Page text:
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Carly Rae Jepsen finds serene romance in The Loneliest Time

"The Loneliest Time"

Release date: 21 October 2022
Carly loneliest time art
21 October 2022, 00:00 Written by Sam Franzini

The sword-wielding, Beatles-triumphing, cult-followed Carly Rae Jepsen has built a foundation on dancefloor-filling, emotional gems like “Run Away With Me” or “Cut to the Feeling”.

So when “Western Wind” was released this May, it was a distinct turn for the pop phenomenon. The stripped-back, nature-oriented tune showed signs of Lorde’s 2021 deviation, Solar Power, though Jepsen’s earthy persona felt more at ease. Her resulting fifth album, The Loneliest Time, didn’t abandon her electropop roots completely, but shifted towards the simple, solid, and romantic.

Gorgeous one-liners and depictions of love surround The Loneliest Time — “Far Away” sees her looking forward to her partner’s declarations of love, and the title track sees two lovers reuniting after a time apart, knocking on each other’s doors and enjoying one’s company. She’s the most love-drenched on “Sideways”, though, where her mood can’t help being lifted. “Ever since you said that you were mine / Everything’s going my way.” Jepsen’s love-focused songs prove she just feels emotions quicker, faster, and harder (also mentioned on Dedicated track “Too Much”), and here, her words just spill out before she can think about them: “One more cute disaster / Said ‘I love you’ twice / Before you could even answer / It’s hard here in paradise.”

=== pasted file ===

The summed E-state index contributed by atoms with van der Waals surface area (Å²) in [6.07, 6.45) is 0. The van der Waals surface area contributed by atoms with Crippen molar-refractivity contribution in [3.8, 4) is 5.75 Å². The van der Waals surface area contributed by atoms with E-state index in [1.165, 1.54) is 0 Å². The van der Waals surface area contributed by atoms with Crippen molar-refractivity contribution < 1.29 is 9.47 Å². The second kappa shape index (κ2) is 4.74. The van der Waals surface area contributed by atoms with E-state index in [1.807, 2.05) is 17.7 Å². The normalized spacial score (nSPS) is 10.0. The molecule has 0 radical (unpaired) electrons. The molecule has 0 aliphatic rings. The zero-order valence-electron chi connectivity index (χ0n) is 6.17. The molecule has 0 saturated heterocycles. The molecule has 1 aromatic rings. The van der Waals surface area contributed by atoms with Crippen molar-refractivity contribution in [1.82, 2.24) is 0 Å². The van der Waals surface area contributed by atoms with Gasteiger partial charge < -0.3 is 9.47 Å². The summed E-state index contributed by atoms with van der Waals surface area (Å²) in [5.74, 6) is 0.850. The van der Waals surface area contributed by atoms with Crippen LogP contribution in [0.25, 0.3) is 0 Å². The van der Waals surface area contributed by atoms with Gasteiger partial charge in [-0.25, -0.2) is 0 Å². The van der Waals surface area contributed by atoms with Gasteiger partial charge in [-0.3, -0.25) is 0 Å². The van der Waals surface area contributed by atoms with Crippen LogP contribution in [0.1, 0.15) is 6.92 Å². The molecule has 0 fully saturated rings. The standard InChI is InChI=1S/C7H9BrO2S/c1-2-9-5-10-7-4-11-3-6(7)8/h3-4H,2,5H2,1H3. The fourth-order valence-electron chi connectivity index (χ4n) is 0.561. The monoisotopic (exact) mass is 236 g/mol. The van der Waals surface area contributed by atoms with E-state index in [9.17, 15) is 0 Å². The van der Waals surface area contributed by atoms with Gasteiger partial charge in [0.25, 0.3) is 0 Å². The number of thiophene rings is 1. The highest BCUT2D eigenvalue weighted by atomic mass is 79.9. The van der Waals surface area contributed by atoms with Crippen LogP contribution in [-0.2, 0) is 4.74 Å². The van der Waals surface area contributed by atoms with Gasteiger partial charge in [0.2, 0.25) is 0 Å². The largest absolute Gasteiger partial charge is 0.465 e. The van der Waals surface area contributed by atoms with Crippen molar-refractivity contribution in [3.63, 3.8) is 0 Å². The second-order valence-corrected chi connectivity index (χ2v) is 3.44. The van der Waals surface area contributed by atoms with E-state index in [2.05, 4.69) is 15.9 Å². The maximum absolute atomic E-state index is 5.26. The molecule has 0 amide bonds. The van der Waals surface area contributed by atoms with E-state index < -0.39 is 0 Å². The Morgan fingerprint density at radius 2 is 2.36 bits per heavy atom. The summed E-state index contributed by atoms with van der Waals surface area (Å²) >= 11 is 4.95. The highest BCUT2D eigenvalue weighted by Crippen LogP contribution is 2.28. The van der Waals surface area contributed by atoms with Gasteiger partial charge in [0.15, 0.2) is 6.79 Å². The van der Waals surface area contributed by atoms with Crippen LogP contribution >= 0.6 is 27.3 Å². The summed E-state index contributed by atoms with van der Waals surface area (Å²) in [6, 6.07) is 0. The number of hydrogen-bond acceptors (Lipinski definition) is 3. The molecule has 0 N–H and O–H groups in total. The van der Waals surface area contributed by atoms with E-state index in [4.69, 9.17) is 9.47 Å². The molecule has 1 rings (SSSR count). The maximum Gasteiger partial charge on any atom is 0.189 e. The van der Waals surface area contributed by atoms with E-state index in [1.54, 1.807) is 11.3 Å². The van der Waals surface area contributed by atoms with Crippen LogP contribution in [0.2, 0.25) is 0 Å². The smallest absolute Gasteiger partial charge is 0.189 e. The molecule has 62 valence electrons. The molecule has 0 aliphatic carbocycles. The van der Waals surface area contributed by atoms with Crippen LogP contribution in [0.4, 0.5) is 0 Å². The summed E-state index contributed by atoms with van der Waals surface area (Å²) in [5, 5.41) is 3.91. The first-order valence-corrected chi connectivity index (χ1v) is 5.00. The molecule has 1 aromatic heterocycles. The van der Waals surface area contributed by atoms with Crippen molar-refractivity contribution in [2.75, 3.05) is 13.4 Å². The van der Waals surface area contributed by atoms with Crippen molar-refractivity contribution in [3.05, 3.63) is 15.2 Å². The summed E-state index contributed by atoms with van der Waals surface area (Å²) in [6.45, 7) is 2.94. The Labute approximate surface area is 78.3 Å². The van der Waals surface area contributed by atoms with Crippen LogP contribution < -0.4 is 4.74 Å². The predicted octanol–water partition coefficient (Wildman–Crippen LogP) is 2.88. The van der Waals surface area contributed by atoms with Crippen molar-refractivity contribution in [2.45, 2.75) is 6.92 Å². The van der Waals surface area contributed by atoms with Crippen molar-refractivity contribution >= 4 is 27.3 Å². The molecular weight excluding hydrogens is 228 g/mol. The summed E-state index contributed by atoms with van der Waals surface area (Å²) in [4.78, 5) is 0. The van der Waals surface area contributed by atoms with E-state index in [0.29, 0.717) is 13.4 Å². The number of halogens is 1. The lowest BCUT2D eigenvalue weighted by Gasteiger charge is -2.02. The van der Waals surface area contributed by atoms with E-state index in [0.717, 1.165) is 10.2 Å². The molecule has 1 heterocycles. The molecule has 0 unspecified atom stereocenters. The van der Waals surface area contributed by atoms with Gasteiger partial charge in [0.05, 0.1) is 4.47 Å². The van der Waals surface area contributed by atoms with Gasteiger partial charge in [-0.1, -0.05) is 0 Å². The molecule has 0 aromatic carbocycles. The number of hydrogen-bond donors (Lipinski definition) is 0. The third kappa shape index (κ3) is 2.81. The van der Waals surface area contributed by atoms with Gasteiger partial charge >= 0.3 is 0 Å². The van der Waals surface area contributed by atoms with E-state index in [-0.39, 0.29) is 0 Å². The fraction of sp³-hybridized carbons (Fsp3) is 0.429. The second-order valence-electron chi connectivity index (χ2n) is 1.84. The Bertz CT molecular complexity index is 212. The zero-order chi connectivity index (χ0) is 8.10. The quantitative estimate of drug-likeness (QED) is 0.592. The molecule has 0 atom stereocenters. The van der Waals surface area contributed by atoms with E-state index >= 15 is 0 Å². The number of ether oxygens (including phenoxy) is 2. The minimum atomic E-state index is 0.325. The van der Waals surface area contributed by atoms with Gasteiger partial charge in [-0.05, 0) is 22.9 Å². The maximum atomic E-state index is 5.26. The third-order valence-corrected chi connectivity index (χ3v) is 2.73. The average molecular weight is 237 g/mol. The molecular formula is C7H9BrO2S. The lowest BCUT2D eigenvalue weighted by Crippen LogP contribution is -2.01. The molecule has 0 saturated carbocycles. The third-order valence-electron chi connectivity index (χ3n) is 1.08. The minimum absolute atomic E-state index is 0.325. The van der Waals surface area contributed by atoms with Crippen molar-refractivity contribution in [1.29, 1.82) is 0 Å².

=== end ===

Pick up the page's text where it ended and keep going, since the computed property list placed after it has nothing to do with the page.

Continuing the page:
Jepsen experiments here with production and her voice more than any other album. She doesn’t embrace traditional pop structures on the lovely “Bends”, instead the energy moves only slightly upward. About the grief of losing a family member, the track takes on an ethereal quality when she says “Just me and all my cousins know / We are the sensitive ones.” “Go Find Yourself Or Whatever” is the record’s sparsest song, even embracing near silence at some points along the 5-minute epic. It’s one of her most vulnerable songs to date, with her admitting, “Maybe when my heart’s done breaking / Then I could forgive what you tried.” Only “Shooting Star”, with its odd vocal manipulation and phoned-in lyrics (“I might sleep with you tonight / If you wanna know why / Just because summertime”) feels out of place.

Interestingly, the male voice comes into play a surprising number of times on The Loneliest Time — her vocals are backed up on “Far Away”, and “So Nice” is peppered with modulated “la-la-la”s. On the campy “Beach House”, a parody song detailing the chaos of modern dating, Jepsen evades men who pop up to say “I got a lake house in Canada / And I’m probably gonna harvest your organs.” Rufus Wainwright does a fine job assisting on the album’s disco-tinged title track, but on a place where Jepsen’s star power is at its highest — especially on the playful “I’m coming back for you, baby!” — she might’ve shined better when full focus was on her.

Though Jepsen returns at a lower volume than ever before, The Loneliest Time still offers pop gems; the opener, “Surrender My Heart” sees a moment of apprehension amidst a beat that could feel at home on EMOTION. “I want to be brave enough to show you / My not-so-perfect family”, she says. “Talking to Yourself”, too, is one of Jepsen’s best bangers, a brutal exploration of how an ex is unable to get her out of their head. “Are you thinkin' of me when you're with somebody else? / Do you talk to me when you're talkin' to yourself?” she asks, knowing full well the answer.

The album’s only real mishap is the lack of sonic cohesion between energizing jams and moments of quiet clarity, but each song is able to hold its own as a solid pop offering. After three albums filled to the brim with joyful, explosive pop, Jepsen finds her strength in stillness on The Loneliest Time.

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